- the @VTStutorials team was at the Economics Network e-learning symposium http://www.economicsnetwork.ac.uk/events/elearning #econnet
Last week the Virtual Training Suite team attended the Economics Network e-learning symposium.
Among a series of presentations on how economics lecturers were using technology, Paul Latreille of Swansea University spoke about “Tweaching for Economists“.
Paul emphasised the thought process that he had gone through before using Twitter in his teaching. Economics Network surveys have highlighted the absence of a shared responsibility in learning and a desire amongst students to have a more active role in their learning.
Paul was looking for a way of encouraging greater student engagement to produce learning via interaction, but it was important not to use a tool just for the sake of it – technology last, not first.
He recounted a number of ways in which Twitter can be used to enhance teaching:
- By using course codes or a course based accounts you can Tweet interesting websites / readings to students.
- You can contribute items of more than 140 characters in length by using TwitLonger.
- Add pictures, images and graphs by using TwitPic.
- Manage personal, professional or course based accounts in one place via HootSuite with the added bonus of being able to schedule Tweets e.g. reminders about assignment deadlines or lecture times.
- As an alternative to PRS (Personal Response Systems) or clickers by using TwtPoll.
- And he heard about all these possibilities, just by following people on Twitter.
Or to put it more formally, you could see some suggestions for Tweaching via this Framework for Teaching with Twitter (Rick Reo, adapted by Mark Sample).
Twitter is a difficult service to recommend within a Virtual Training Suite tutorial as students are often reluctant to engage with Social Media for educational purposes, but it is refreshing to see such innovation in teaching that encourages more active learning.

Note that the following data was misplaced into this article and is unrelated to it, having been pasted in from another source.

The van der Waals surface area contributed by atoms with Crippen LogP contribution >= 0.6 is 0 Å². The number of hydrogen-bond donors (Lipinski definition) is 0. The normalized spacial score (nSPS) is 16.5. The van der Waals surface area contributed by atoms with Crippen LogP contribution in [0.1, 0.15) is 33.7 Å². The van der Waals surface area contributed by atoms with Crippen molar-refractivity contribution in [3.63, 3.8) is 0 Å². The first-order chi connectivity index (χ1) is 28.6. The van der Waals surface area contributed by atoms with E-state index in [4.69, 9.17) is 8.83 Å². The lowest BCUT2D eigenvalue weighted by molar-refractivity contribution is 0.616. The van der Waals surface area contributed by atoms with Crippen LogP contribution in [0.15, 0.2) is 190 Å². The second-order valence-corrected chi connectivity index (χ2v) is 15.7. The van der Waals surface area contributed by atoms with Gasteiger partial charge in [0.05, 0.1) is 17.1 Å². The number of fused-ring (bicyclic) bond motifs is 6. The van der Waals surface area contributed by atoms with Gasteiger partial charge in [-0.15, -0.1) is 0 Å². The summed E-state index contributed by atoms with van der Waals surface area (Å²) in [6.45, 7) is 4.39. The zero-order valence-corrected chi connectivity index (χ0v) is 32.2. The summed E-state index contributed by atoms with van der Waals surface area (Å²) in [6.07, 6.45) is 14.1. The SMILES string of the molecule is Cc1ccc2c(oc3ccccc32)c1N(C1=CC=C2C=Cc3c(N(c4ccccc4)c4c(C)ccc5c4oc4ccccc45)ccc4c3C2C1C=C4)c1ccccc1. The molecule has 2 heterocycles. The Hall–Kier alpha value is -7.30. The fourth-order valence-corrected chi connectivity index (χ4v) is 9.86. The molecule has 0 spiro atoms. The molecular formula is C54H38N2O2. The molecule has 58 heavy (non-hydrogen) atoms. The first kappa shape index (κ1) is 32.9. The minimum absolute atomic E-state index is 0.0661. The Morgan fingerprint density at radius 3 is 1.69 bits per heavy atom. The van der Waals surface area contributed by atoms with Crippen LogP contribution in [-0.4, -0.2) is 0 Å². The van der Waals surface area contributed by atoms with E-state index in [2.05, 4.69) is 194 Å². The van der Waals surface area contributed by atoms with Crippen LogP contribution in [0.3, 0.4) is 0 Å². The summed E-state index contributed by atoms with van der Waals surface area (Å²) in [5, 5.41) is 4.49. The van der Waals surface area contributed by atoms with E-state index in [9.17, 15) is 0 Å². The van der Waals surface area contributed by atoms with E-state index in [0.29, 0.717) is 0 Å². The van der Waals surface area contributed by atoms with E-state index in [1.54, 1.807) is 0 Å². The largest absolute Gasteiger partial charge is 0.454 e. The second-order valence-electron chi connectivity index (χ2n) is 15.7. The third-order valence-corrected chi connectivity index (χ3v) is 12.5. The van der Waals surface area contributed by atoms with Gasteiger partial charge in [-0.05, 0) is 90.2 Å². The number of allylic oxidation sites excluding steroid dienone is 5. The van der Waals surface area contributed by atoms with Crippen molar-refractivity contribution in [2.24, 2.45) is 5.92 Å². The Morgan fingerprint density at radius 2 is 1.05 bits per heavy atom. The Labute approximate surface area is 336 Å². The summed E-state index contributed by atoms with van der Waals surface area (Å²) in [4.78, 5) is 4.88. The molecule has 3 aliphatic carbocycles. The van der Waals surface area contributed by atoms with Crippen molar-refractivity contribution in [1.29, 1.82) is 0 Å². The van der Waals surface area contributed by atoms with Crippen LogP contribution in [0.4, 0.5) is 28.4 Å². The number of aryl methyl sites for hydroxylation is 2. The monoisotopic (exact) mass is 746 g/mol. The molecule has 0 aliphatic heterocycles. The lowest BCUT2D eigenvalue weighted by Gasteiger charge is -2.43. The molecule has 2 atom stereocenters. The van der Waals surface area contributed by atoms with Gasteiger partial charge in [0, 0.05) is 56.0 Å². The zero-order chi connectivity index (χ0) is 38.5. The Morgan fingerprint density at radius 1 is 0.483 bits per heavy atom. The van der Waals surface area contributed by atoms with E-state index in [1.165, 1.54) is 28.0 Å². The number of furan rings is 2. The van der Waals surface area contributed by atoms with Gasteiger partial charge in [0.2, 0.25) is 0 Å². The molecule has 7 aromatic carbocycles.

More top tips and links to websites are available by following @VTStutorials on Twitter.
Google Instant provides search results as you type, but is this necessarily a good thing?
The latest search innovation from Google is to provide search results as you type. It aims to deliver faster searches, smarter predictions and instant results.
However, this appears to be at the expense of some key features that savvy searchers may have come to depend upon over the years.
Alex Chitu over at Google Operating System has highlighted some of the features that are no longer available in instant search mode, including the fact that it only returns results 10 at a time and that it stops users from searching within a set up results.
But it certainly does appear to save time as Lifehacker has tried to show …
What effect will this have?
The race to the top of the Google Rankings may become even more fierce, as sites compete to become the first predicted result for each letter of the alphabet.
People will become used to this level of speed and responsiveness from search products and will come to expect it elsewhere.
But will it help searchers to get to the right answer or just to get to an answer a little bit quicker?
At least, it has lead to some creative videos showing how it works …
On a purely personal note, my preference to see 100 search results per page when I query Google means that for now I’ll be turning off Google Instant.